If you are in the process of designing a program for your dog I hope this list of considerations helps you to pick exercises that are appropriate for your dog's age, current physical condition and the activities you are involved in. I also hope that it you have not sought out proper training, that this will encourage you to do so.
Questions and comments are always welcome
· Using a Dog Tread Treadmill for sustained trotting to build endurance
· Cavaletti training – spacing between the poles and height of poles are very specific for improving gait – forelimb and hindlimb reach.
· Swimming your dog, straight, and turning in both directions and using all four limbs
· Flexibility training – stretching
It is our job as handlers to go the “extra mile” and learn how to design a program for our canine athletes. If you are unsure of what to do, seek advice from someone who knows.
Check out my online classes and website to find out more about K9 Conditioning and how I can help you design a program for your dog. I offer in person private lessons AND online private lessons through video exchange. Contact me today to learn more.
Soft tissue injury is the most common injury in performance dogs and it is one of the hardest injuries to pin point or diagnose. If your dog has a suspected soft tissue injury, see a veterinarian that specializes in working with performance dogs. Most “regular” veterinarians won't see the subtle changes in gait and function that affect performance dogs nor will they understand the stress put on the dog’s body during canine performance sports. A canine rehabilitation expert will diagnose the problem, prescribe exercises to improve function, prescribe anti-inflammatories and monitor progress determining when it is safe to return to performance. An experts will tell you if surgery is needed and can refer you to known specialists in the field.
Frustrated handlers leave their home town veterinary offices with anti-inflammatories and prescribed rest, but without a definitive diagnosis. Diagnosing soft tissue injury in a performance dog is just not something they see on a regular basis. Similarly, your “family doctor’s” purpose is to diagnose illness but he would refer you to a sports medicine doctor for an injury to your knee, or a podiatrist for a foot injury. In addition, “function” for a pet dog differs quite a bit than that for a performance dog, as are the possibilities of re-injury. Performance dog owners have much higher expectations for mobility than that of pet dog owners. It is truly important that the professional helping you has a good understanding of the sport you are involved in and your level of participation.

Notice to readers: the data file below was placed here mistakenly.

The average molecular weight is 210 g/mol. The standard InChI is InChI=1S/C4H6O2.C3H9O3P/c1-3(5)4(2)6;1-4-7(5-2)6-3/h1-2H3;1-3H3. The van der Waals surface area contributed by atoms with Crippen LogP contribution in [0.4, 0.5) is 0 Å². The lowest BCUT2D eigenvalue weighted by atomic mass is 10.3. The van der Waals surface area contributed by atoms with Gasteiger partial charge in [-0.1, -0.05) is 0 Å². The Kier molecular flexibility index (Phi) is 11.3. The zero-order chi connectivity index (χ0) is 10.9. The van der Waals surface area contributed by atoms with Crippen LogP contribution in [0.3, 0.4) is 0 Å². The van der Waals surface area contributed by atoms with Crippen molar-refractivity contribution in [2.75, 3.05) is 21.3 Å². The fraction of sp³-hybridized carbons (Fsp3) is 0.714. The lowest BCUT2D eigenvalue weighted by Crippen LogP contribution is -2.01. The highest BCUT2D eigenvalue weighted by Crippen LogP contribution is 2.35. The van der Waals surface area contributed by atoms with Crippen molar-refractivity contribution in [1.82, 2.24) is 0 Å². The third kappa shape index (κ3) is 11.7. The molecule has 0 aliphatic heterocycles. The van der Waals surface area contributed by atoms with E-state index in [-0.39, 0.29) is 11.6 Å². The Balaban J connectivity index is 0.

Some of the signs of soft tissue injury can be limping, subtle offloading of weight, changes in gait (pacing, rather than trotting), knocking bars, head bobbing, refusing obstacles or refusing turns. These symptoms are a dog’s body responding to discomfort or pain. Masking that discomfort with pain meds, is only a band-aid and leaves the dog open to increasing the severity of the injury, if normal activity or performance is continued. Rest and rehabilitation exercises can regain function, muscle tone, and help the dog to efficiently utilize the limb or body part that was previously injured. Rest and anti-inflammatory medications are not always enough, especially when we ask our dogs to do extraordinary activities.
Keep in mind, small injuries left untreated, can turn in to larger more complicated injuries over time. Signs of smaller injuries may come and go before the injury reaches a point where it's obvious to anyone. Learn how to watch your dog move so changes are easy for you to recognize. High drive dogs often show very subtle signs of injury and the dog’s owner needs to be familiar with their movement to see small inconsistencies in gait, flexibility or function. Participating in a strength and flexibility program will teach you what is normal for your dog and make you more aware of his overall physical health. Changes of range of motion during stretching, noticeable signs of loss of strength, and refusing exercises are all signs of soreness or pain.
If you have ever pulled a muscle in your lower leg or wrenched your neck and tried to “power through” or ignore it, you know that often those smaller injuries become more severe. If you think your dog has a soft tissue injury, do not allow them to “power through” with pain meds. It's agonizing for many sport dog handlers to take breaks but if they don’t, they may end up with a much bigger injury to their dog, a continued decrease level of performance and MORE time off than originally required. It's important to understand that returning to performance should be gradual. Of course how fast your dog returns to activity depends on the severity of injury, how quickly the injury heals and how the dog responds to strength and function exercises.
K9 Fitness Coach
1. Balance Your Blades – Understanding Shoulder Injury in Performance DogsEnrollment begins 12/4/2013 for current students, open enrollment begins 12/5/2013 For more information and registration click HERE
2. The Enigma of the Iliopsoas class – Self Guided – open for enrollment and more information here HERE
3. K9 Conditioning I &II enrolls January 2, 2014 – Participant and Spectators. For more information click HERE MARK YOUR CALENDAR